The guilty aversion of the eyes from an impaired body is only one response, and history and anthropology provide evidence that people marked with one stigma or another have elicited a variety of other responses from other members of their societies. Hahn states that in many societies people whom we would classify now as disabled have been especially valued as performers, and that the entertainments in which they took part they were often naked, and the performances themselves often contained a strongly erotic component. The motive for tradition of keeping dwarfs at court may also have been in part erotic. There is a portrait of Queen Henrietta Maria with Jeffery Hudson painted by Van Dyke.

Fiedler states that Hudson was presented to the queen at table, under the crust of a cold pie, presumably like the four and twenty blackbirds at a different court. Hudson was only 18 inches tall until his thirtieth year. He was a handsome man, though retaining childish proportions. He was a noted joker, not exactly a court jester, perhaps, but rather a jesting courtier, whose most notable practical joke was 'to make married men cuckolds without making them jealous and mothers of maids without letting the world know they had any gallants.' A typical gentleman of his time, he killed a man in a duel with pistols. He served the king as a Royal Courier. He was captured several times by enemies, and the last time on the Barbary coast by pirates. In later life he grew a further nine inches, as a result, he claimed, of the cruelties inflicted on him by the pirates, and he retired from court. Dwarfs were also desirable characters at the Spanish court at the time of Velázquez who made several paintings of court dwarfs.

I believe that underlying all these responses is an element of erotic fascination that has its origin in the setting of the lock of sexual preference. I believe that societies that are prudish about sex are ones that hide away those of their members that bear a stigma, while societies that are sexually liberated do not. I suggest furthermore, that the fascination elicited by the freak show, that gratifies the guilty curiosity of staring at human oddity, would not exist were it not for the prurience of the audience, which is a parallel of that obsessive but strangely abstract curiousity that adolescent boys have about anything to do with sexuality. I believe that the fascination with freaks and the associated guilt are sexually motivated. Bogdan following the traditional academic subterfuge that justifies the poking about in the murkier areas of life on the pretext of writing a book on the sociology of the subject, describes the embarrassment he feels, and shares with one of his students when they meet at a freak show. The objection to the freak show because it is an institution that demeans the human dignity of the participants may be in part a rationalisation of the guilt that arises, in fact, from quite other feelings. Hahn op. cit. mentions the fact that where disabled people are accepted in society they may become especially valued as sexual performers, a fact that may be the social conse quence of the association of physical stigmata, difference, and membership of a different sex.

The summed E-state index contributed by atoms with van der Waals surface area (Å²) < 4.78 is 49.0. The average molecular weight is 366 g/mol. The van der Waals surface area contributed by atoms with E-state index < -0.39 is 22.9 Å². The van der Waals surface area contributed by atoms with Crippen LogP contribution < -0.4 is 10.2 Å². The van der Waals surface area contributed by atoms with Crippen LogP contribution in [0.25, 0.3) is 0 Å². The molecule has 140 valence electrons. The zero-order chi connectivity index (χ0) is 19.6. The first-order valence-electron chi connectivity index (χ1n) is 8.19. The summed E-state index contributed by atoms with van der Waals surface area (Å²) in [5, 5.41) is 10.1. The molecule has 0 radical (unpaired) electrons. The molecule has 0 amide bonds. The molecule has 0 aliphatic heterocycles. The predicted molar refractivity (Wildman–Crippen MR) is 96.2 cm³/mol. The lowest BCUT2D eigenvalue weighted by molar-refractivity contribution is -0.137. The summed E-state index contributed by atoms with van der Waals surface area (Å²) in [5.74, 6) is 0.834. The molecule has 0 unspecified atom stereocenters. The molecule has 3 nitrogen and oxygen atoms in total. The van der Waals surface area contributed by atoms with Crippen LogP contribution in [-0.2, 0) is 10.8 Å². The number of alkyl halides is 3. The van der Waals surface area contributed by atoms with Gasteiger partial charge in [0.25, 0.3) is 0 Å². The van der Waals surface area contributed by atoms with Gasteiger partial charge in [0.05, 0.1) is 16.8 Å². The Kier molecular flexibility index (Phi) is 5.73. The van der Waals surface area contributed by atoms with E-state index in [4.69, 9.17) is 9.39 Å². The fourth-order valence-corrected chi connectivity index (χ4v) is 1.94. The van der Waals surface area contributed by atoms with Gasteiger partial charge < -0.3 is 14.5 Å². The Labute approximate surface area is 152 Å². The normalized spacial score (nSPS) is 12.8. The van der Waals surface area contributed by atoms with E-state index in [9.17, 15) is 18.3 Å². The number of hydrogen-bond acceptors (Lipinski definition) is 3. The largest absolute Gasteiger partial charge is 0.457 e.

We all wish we were beautiful, and the classical æsthetic suggests one solution to the problem of the presentation of the impaired body, that is to accept the changes that have taken place and to define an æsthetic that asserts that the impaired body can be beautiful, as beautiful as the finest masterpieces of classical sculpture. Further justification for this point of view is provided by the alacrity with which people have deformed and mutilated their own persons in pursuit of beauty. This deformation is once again a sexually motivated alteration of the body that enhances its sexual characteristics and emphasises the sex to which the person belongs. This is self-inflicted stigmatisation. Among such oddities as the deformation of skulls, inflicted on their children by a variety of peoples, including in the nineteenth century, the Chinook tribe of American Indians. The skulls of babies belonging to this tribe were shaped so that the occipital region was extended into a coconut shape with a distinct point at the apex. Flower mentions that occasionally a baby through illness or for some other reason escaped the process of distortion and grew up with a normally shaped skull. Such babies when they grew up never attained influence or dignity in the tribe and were sometimes even sold as slaves. The practice in China, abandoned only in the twentieth century, of binding and deforming girls' feet is well known. The scale of the deformity produced was extremely disabling but despite this the practice was extremely widespread. Flower describes the process of footbinding as follows: